Impact of development interventions in education sector. Poor students, especially females are being significantly benefited from the projects. Their participation in schools has increased. This is not surprising because they are frequently neglected in their family. The stipend projects are helping assuage the burden of the poor parents in meeting educational costs. The PROMOTE project has brought opportunities for unemployed women to receive teachers training in rural areas and to get employment in rural schools. This project is working with the objective of employing 1000 women in rural secondary schools. With this end in view, several female hostels have been made at the District and Thana levels to provide accommodations for the female trainees. This project will offer 839 scholarships as well. This initiative has created inspiration among the female trainees, who are looking for employment as teachers. Development in private sector. In order to reduce the financial burden in the education sector, private sector education is being encouraged. A large number of schools, colleges, madrasahs, and universities have been established in the private sector in Bangladesh. At present in private sector of Bangladesh, there are 2846 junior secondary schools, 15778 secondary schools, 2176 general colleges, 20 polytechnic institutes, 51 vocational training institutes, 7273 madrasahs, and more than 50 universities. With a view to bringing discipline to private sector education, initiatives have been undertaken to establish a private service commission to conduct employment and deployment of teachers of all schools and colleges covered by the MPO scheme. Initiatives will be taken to amend the Private Universities Act 1992. To expand women's education and for the empowerment of women, an initiative has been undertaken to establish an Asian University for women in private sector. Ongoing policies and programs of Government. The newly elected government has taken positive steps towards improved governance in educational management. The cabinet has already made some important decisions for educational reform, such as, (a) A national expert committee has been formed to identify the possible areas of reforms in education sector The committee will submit its report soon. (b) Education ministry is to prepare an action plan for the improvement of quality in education by motivating teachers to their profession and recruiting quality teachers for vacant posts. A committee has been formed for making recommendations in this regard. The committee will submit its report soon. (c) Six language centers are to be established at six divisional headquarters for training in communicative English. Besides English, there will be provisions for learning foreign languages such as Arabic, French, Japanese, Chinese, and German. (d) Computer education is to be made popular at all stages of education. Ten thousand computers are to be distributed to equal number of secondary schools as a follow up of this policy. This program is being implemented now and will cover a three- year period. (e) In order to enhance the status of teachers in the eyes of the students and the community, Nineteenth January has been declared as the "Teacher's Day". (f) A Retirement Benefit Foundation for non-government teachers has been established so as to extend financial support to the non-government teachers after their retirement. (g) Three new Science and Technology Universities are being setup. This will expand and encourage the development of science and technology in the country. (h) An MOU has been signed between the Government of Bangladesh and the European Parliament for the establishment of the Asian University for Women in Bangladesh. This will encourage female education in the country further and focus on the empowerment of women in Asia. (i) The government has decided to expand the existing female stipend program from secondary level to higher secondary level and to make tuition fees free for all girl students up to grade xii. (www.dns3.bdcom.com). Allocation of Budget in Education sector comparison to all sectors.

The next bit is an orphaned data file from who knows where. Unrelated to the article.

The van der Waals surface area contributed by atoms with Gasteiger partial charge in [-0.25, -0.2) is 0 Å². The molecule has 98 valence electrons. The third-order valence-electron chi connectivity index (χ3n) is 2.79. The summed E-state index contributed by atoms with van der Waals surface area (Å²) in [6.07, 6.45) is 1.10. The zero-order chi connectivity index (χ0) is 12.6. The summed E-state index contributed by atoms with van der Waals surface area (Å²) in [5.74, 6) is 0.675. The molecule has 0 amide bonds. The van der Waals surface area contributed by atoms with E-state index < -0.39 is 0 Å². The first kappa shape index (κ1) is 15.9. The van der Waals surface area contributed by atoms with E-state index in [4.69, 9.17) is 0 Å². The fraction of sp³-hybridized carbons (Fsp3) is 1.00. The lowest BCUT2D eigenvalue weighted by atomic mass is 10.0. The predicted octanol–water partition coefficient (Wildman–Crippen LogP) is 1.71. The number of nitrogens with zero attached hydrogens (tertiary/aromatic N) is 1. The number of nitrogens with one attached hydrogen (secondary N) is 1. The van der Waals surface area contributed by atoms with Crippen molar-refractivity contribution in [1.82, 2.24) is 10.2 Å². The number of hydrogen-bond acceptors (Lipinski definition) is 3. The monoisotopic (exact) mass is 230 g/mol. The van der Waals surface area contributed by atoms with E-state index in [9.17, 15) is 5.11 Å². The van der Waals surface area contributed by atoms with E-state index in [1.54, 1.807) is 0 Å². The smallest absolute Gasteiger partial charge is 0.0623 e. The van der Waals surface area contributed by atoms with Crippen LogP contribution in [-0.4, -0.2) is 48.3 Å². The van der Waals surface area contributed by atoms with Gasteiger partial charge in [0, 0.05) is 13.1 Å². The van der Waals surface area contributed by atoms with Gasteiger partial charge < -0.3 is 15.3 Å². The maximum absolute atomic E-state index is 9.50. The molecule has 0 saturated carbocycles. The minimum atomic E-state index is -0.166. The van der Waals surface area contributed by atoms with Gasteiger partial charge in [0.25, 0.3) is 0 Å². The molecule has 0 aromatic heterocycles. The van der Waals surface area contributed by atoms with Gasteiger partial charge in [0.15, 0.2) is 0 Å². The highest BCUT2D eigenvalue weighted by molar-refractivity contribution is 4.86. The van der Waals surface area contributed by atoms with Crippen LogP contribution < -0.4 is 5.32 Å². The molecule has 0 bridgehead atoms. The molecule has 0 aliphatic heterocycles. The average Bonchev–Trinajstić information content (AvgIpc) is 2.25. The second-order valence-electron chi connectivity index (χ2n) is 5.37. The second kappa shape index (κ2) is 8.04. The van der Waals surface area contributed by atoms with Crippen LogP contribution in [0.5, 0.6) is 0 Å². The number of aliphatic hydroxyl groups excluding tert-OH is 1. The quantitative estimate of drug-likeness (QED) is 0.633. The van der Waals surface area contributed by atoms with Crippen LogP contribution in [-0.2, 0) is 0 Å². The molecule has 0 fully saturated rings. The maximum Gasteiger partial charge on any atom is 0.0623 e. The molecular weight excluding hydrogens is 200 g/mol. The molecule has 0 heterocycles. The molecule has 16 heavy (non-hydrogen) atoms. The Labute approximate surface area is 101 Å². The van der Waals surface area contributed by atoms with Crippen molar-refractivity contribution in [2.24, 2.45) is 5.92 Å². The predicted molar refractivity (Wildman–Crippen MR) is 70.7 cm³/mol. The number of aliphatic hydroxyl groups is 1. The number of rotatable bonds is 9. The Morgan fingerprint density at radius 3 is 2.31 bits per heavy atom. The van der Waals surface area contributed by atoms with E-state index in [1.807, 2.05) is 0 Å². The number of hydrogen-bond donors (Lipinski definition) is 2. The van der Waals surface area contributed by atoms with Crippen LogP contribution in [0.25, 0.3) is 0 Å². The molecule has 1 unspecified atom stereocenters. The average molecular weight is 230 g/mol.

Table 1: Government Budget on Education and percentage of allocation over all sectors. Year Revenue Budget All Sector 1990-91 RB 1991-92 RB 1992-93 RB 1993-94 RB 1994-95 RB 1995-96 RB 1996-97 RB 1997-98 RB 1998-99 RB 1999-2000 RB 2000-2001 RB 73102.4 79000.0 85100.0 91500.0 103000.0 118139.2 125349.1 145000.0 167650.0 184440.0 196330.0 Education 11820.1 13815.8 16743.9 18057.5 20077.3 21514.5 22955.4 26957.4 29680.0 32567.2 35996.6 % of all sector 16.17 17.49 19.68 19.73 19.49 18.21 18.21 18.59 17.70 17.76 18.23